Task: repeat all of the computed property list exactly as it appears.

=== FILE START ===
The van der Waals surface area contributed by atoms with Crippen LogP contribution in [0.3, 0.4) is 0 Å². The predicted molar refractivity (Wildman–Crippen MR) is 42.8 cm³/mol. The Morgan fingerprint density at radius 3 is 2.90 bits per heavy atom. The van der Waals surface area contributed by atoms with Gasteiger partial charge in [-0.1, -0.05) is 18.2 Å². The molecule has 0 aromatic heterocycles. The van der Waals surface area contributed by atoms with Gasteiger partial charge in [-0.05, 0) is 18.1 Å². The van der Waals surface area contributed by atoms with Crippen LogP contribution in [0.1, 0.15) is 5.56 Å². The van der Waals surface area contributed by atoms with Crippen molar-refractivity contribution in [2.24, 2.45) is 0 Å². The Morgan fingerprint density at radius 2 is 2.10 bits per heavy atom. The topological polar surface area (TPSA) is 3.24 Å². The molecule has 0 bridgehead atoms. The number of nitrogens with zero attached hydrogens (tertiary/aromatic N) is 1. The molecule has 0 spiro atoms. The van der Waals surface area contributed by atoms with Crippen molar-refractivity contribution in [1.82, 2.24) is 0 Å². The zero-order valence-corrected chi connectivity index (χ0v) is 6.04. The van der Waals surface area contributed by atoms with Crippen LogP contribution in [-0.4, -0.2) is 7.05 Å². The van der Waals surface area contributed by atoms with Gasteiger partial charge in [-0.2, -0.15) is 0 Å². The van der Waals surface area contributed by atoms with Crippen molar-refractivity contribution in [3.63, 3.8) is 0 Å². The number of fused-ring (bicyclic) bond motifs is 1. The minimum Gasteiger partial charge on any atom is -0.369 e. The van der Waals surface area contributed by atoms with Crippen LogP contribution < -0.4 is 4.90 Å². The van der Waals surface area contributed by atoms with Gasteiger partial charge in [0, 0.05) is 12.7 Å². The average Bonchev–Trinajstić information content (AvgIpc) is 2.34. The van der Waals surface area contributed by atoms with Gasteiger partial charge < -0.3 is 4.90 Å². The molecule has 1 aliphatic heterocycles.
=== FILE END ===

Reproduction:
The van der Waals surface area contributed by atoms with Crippen LogP contribution in [0.3, 0.4) is 0 Å². The predicted molar refractivity (Wildman–Crippen MR) is 42.8 cm³/mol. The Morgan fingerprint density at radius 3 is 2.90 bits per heavy atom. The van der Waals surface area contributed by atoms with Gasteiger partial charge in [-0.1, -0.05) is 18.2 Å². The molecule has 0 aromatic heterocycles. The van der Waals surface area contributed by atoms with Gasteiger partial charge in [-0.05, 0) is 18.1 Å². The van der Waals surface area contributed by atoms with Crippen LogP contribution in [0.1, 0.15) is 5.56 Å². The van der Waals surface area contributed by atoms with Crippen molar-refractivity contribution in [2.24, 2.45) is 0 Å². The Morgan fingerprint density at radius 2 is 2.10 bits per heavy atom. The topological polar surface area (TPSA) is 3.24 Å². The molecule has 0 bridgehead atoms. The number of nitrogens with zero attached hydrogens (tertiary/aromatic N) is 1. The molecule has 0 spiro atoms. The van der Waals surface area contributed by atoms with Crippen molar-refractivity contribution in [1.82, 2.24) is 0 Å². The zero-order valence-corrected chi connectivity index (χ0v) is 6.04. The van der Waals surface area contributed by atoms with Crippen LogP contribution in [-0.4, -0.2) is 7.05 Å². The van der Waals surface area contributed by atoms with Gasteiger partial charge in [-0.2, -0.15) is 0 Å². The van der Waals surface area contributed by atoms with Crippen molar-refractivity contribution in [3.63, 3.8) is 0 Å². The number of fused-ring (bicyclic) bond motifs is 1. The minimum Gasteiger partial charge on any atom is -0.369 e. The van der Waals surface area contributed by atoms with Crippen LogP contribution < -0.4 is 4.90 Å². The van der Waals surface area contributed by atoms with Gasteiger partial charge in [0, 0.05) is 12.7 Å². The average Bonchev–Trinajstić information content (AvgIpc) is 2.34. The van der Waals surface area contributed by atoms with Gasteiger partial charge < -0.3 is 4.90 Å². The molecule has 1 aliphatic heterocycles.